Posts Tagged ‘Harvey Milk’

As I write this, the U.S. is commemorating the birthday and works of the civil rights icon Martin Luther King, Jr. A Baptist minister and advocate of peaceful protests, he drove a generation of positive change toward the betterment of all.

He was assassinated on April 4, 1968 while standing on the balcony of his hotel room in Memphis, Tennessee.

Thinking of Dr. King’s legacy and how it has affected my life led me into the rabbit hole that is my mind, and reminded me of others who have fought for civil rights. Each of them has impacted me in some way, mostly indirectly, but I’m grateful for their work none-the-less.


Mohandas Gandhi led the march toward India’s independence from Britain. He was arguably the originator of large-scale nonviolent civil disobedience, a primary tactic of civil rights protests since his time. He campaigned for women’s rights, easing poverty, and ending the caste known as untouchables, among his other causes.

He was assassinated on January 30, 1948 on his way to a prayer meeting.

The first openly gay person to be elected in California, Harvey Milk became the face of the LGTBQ movement in the state and beyond. As a member of the San Francisco Board of Supervisors, he spearheaded the passage of a stringent gay rights ordinance for the city. He also advocated for better child-care facilities, free public transportation, and a civilian commission to oversee police.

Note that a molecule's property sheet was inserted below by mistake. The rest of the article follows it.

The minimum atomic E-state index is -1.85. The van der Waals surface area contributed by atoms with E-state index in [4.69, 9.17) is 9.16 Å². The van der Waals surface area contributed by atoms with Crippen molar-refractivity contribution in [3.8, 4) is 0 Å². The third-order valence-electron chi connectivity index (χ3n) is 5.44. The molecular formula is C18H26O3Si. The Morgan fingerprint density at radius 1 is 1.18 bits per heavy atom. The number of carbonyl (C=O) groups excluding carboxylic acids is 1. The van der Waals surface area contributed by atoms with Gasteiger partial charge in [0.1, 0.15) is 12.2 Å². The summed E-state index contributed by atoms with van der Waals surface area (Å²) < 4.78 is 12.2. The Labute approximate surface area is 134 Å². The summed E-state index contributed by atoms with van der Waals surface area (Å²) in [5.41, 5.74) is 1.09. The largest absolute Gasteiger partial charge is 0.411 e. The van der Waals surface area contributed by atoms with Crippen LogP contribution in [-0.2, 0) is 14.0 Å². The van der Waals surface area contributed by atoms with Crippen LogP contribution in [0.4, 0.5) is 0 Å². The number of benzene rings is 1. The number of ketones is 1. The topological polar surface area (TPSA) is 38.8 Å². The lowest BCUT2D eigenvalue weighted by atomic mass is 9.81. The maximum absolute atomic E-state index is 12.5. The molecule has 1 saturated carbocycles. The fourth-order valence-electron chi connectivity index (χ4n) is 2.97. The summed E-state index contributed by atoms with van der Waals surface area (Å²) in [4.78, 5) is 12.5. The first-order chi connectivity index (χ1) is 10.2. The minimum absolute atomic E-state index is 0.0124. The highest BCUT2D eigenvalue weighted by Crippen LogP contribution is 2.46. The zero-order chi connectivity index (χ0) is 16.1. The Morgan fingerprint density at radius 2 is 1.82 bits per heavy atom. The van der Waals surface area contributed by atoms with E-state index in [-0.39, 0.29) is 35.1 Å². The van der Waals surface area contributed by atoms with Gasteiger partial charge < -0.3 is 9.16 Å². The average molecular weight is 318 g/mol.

He was assassinated, along with San Francisco Mayor George Moscone, at City Hall on November 27, 1978.

In a world where children, minorities, and women often have no voice, Malala Yousafzai has shown us all what confident grace can really look like. An advocate for universal education and women’s rights, she began a blog about her life under the Taliban when she was a pre-teen.

On October 9, 2012 at the age of 15 she was on her school bus when it was boarded by gunmen. She was shot in the head. Miraculously she survived, and spurred on an international movement for her causes, in addition to becoming the youngest ever Nobel Peace Prize recipient.

All of these people have peacefully campaigned for civil rights issues. They have led by example, maintained positive messages, and promoted the best ideals humanity has to offer. And they all were shot.

What’s wrong with this picture?



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